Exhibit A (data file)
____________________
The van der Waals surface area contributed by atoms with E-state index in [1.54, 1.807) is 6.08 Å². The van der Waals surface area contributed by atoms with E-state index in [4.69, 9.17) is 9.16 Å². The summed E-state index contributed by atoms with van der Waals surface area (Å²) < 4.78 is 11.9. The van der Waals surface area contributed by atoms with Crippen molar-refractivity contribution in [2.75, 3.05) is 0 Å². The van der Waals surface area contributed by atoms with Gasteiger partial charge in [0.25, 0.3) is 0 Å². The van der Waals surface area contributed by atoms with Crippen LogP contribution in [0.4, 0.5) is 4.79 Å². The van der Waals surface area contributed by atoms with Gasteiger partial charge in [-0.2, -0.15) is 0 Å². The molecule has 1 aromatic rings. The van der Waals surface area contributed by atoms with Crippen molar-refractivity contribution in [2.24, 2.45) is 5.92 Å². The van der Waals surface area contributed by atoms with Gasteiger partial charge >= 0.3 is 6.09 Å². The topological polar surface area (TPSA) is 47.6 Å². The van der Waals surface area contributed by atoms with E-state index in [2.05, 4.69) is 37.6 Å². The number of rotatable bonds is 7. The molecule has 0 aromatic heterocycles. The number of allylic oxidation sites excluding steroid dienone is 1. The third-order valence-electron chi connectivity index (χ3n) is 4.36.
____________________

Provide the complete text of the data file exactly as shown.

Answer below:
The van der Waals surface area contributed by atoms with E-state index in [1.54, 1.807) is 6.08 Å². The van der Waals surface area contributed by atoms with E-state index in [4.69, 9.17) is 9.16 Å². The summed E-state index contributed by atoms with van der Waals surface area (Å²) < 4.78 is 11.9. The van der Waals surface area contributed by atoms with Crippen molar-refractivity contribution in [2.75, 3.05) is 0 Å². The van der Waals surface area contributed by atoms with Gasteiger partial charge in [0.25, 0.3) is 0 Å². The van der Waals surface area contributed by atoms with Crippen LogP contribution in [0.4, 0.5) is 4.79 Å². The van der Waals surface area contributed by atoms with Gasteiger partial charge in [-0.2, -0.15) is 0 Å². The molecule has 1 aromatic rings. The van der Waals surface area contributed by atoms with Crippen molar-refractivity contribution in [2.24, 2.45) is 5.92 Å². The van der Waals surface area contributed by atoms with Gasteiger partial charge >= 0.3 is 6.09 Å². The topological polar surface area (TPSA) is 47.6 Å². The van der Waals surface area contributed by atoms with E-state index in [2.05, 4.69) is 37.6 Å². The number of rotatable bonds is 7. The molecule has 0 aromatic heterocycles. The number of allylic oxidation sites excluding steroid dienone is 1. The third-order valence-electron chi connectivity index (χ3n) is 4.36.